Pozzato has built the event, though it is as yet unclear who will come to ride it. The invitations were distributed to WorldTour and Pro Continental squads in late August, and there ought to be a clearer picture of the lineup by the time the events are formally presented in Venice later this month.
“I’m talking with the teams at the moment, but the idea is to bring important riders so the race starts with a good image,” he says.
“The riders are certainly interested, because they find it fun to race on gravel, and bike manufacturers have a big interest in creating gravel races because it’s the sector of the market that’s growing more than any other.”
In recent seasons, professionals have increasingly taken to gravel seemingly as a release from the rigours and constraints of WorldTour racing, and Peter Sagan’s schedule at Total Direct Energie is expected to incorporate an increasing number of off-road events.
As the discipline grows in popularity, however, its originally loose parameters are tightening into something more obviously competitive, with the UCI interested in creating an official gravel World Championships.
Pozzato, for his part, is aware of the importance of trying to maintain the discipline’s more relaxed spirit and incorporating it, where possible, into road events. The early retirement of Fabio Aru and Tom Dumoulin’s sabbatical were just two of the most obvious, recent examples of the almost unsustainable demands imposed by modern cycling.
“Riders aren’t stopping because they’re tired physically. They’re stopping because they’re disintegrating mentally, because there’s maximum attention on everything: performance, training, nutrition. Every race is flat-out from start to finish,” Pozzato says.
“The strongest must always win, of course, but we can’t allow ourselves to consume people like this. Everybody wants to get the most out of every rider for as long as he can provide it, but then they just cast them aside and take on another. We need to safeguard them more by creating a more fun and carefree sort of approach.
“But then, if I had a team and was paying riders, I’d want them to win too, and to do that, they have to be on the same level as everyone else, which means working like everyone else, so you’re back in that vicious circle…”
As a race organiser, Pozzato at least makes a point of engaging with the riders themselves. Ahead of last year’s Italian championships, he consulted with men like Alberto Bettiol and Matteo Trentin about the fine details of the route and modified it accordingly.
“It’s clear that a bike race is still a bike race, and we can’t take out competition or pressure, but if we can have a dialogue with the riders, then maybe they’ll be more carefree and enjoy themselves more,” he says.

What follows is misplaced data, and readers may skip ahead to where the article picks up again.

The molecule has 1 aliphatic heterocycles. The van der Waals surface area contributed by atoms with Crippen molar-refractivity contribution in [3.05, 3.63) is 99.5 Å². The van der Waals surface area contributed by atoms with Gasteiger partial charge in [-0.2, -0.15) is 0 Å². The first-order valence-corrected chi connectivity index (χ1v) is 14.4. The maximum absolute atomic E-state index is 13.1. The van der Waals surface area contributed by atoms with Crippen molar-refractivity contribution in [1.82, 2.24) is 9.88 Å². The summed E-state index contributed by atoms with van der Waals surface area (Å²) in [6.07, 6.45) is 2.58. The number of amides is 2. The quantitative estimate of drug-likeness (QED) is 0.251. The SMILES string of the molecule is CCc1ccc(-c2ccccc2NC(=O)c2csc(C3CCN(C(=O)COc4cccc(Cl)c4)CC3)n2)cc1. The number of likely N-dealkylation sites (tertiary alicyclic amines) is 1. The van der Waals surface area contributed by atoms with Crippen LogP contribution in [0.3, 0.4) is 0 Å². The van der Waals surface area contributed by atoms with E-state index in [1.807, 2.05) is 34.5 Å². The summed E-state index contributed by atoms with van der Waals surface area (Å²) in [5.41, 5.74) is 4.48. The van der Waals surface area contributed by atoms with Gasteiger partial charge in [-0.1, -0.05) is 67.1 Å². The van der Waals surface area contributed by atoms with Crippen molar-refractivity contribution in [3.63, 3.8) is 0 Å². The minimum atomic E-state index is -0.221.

“It maybe seems too simple or easy to say these things, and it’s certainly not that I’m going to change the world, but I would like to loosen things up a little bit, so that it’s more human, so to speak.”
During the latter part of Pozzato’s racing days, he regularly spoke wistfully of his time at Mapei, where he began his career in 2000 having made the contentious decision to skip the amateur ranks altogether and graduate directly from junior level to the professional peloton.
By the time Pozzato brought the curtain down on his professional career in late 2018, Italy no longer had a single WorldTour team, and he hinted strongly at his desire to rectify that anomaly.
In the intervening period, Pozzato’s involvement in cycling has been focused on rider management, with his former teammate Luca Mazzanti and his new calling as a race organiser, but the original ambition intention intact.
“One of my dreams is to have an Italian WorldTour team, and I’m working a bit towards that by organising races that could bring sponsors into cycling by stoking their passion for it,” he says.
“It’s hard to go and ask for 20 million Euro to start a team if you haven’t got experience behind it. And these days, if you want to bring big companies back into cycling sponsorship, I think you have to go about it differently to before.”
An apparent predestinato as a junior, Pozzato won Tirreno-Adriatico as a 21-year-old and amassed a palmarès that included wins at Milan-San Remo (2006), Omloop Het Volk (2007) and E3 Harelbeke (2009), but in the second half of his career, he often came to be derided for being the nearly-man of Italian cycling and for failing to live up to that early promise. His candour and propensity for tongue-in-cheek social media postings only fuelled criticism further.
A tendency towards cautious overthinking may have proved costly in major races, but ambition was rarely lacking then, and it doesn’t appear to be missing now either.
The Veneto Classic may be in its infancy, but Pozzato has a grand vision for its future, perhaps in the manner of the novel Venetian time trial of the 1978 Giro d’Italia, when a pontoon bridge was created to allow the stage to finish in the city’s most evocative square.
“In two or three years, the idea is to start the Veneto Classic right on Piazza San Marco,” Pozzato says. “It would be one of the most beautiful images you could have for a bike race.”